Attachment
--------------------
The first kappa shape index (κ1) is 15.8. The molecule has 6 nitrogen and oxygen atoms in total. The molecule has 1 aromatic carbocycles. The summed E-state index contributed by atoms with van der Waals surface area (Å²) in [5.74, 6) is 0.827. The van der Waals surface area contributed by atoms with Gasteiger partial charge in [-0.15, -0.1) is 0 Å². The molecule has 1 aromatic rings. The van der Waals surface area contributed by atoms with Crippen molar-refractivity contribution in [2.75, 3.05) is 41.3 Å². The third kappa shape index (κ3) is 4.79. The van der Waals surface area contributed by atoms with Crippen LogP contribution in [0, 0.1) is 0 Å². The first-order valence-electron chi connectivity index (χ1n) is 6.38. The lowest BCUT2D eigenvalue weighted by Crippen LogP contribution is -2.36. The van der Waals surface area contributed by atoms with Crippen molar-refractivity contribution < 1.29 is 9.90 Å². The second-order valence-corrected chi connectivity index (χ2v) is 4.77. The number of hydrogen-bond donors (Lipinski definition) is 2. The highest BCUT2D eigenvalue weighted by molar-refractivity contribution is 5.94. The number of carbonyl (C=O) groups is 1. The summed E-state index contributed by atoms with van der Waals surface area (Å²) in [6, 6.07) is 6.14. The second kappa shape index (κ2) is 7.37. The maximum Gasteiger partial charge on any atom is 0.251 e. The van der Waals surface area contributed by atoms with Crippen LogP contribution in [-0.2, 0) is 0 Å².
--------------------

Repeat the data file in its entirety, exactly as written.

The first kappa shape index (κ1) is 15.8. The molecule has 6 nitrogen and oxygen atoms in total. The molecule has 1 aromatic carbocycles. The summed E-state index contributed by atoms with van der Waals surface area (Å²) in [5.74, 6) is 0.827. The van der Waals surface area contributed by atoms with Gasteiger partial charge in [-0.15, -0.1) is 0 Å². The molecule has 1 aromatic rings. The van der Waals surface area contributed by atoms with Crippen molar-refractivity contribution in [2.75, 3.05) is 41.3 Å². The third kappa shape index (κ3) is 4.79. The van der Waals surface area contributed by atoms with Crippen LogP contribution in [0, 0.1) is 0 Å². The first-order valence-electron chi connectivity index (χ1n) is 6.38. The lowest BCUT2D eigenvalue weighted by Crippen LogP contribution is -2.36. The van der Waals surface area contributed by atoms with Crippen molar-refractivity contribution < 1.29 is 9.90 Å². The second-order valence-corrected chi connectivity index (χ2v) is 4.77. The number of hydrogen-bond donors (Lipinski definition) is 2. The highest BCUT2D eigenvalue weighted by molar-refractivity contribution is 5.94. The number of carbonyl (C=O) groups is 1. The summed E-state index contributed by atoms with van der Waals surface area (Å²) in [6, 6.07) is 6.14. The second kappa shape index (κ2) is 7.37. The maximum Gasteiger partial charge on any atom is 0.251 e. The van der Waals surface area contributed by atoms with Crippen LogP contribution in [-0.2, 0) is 0 Å².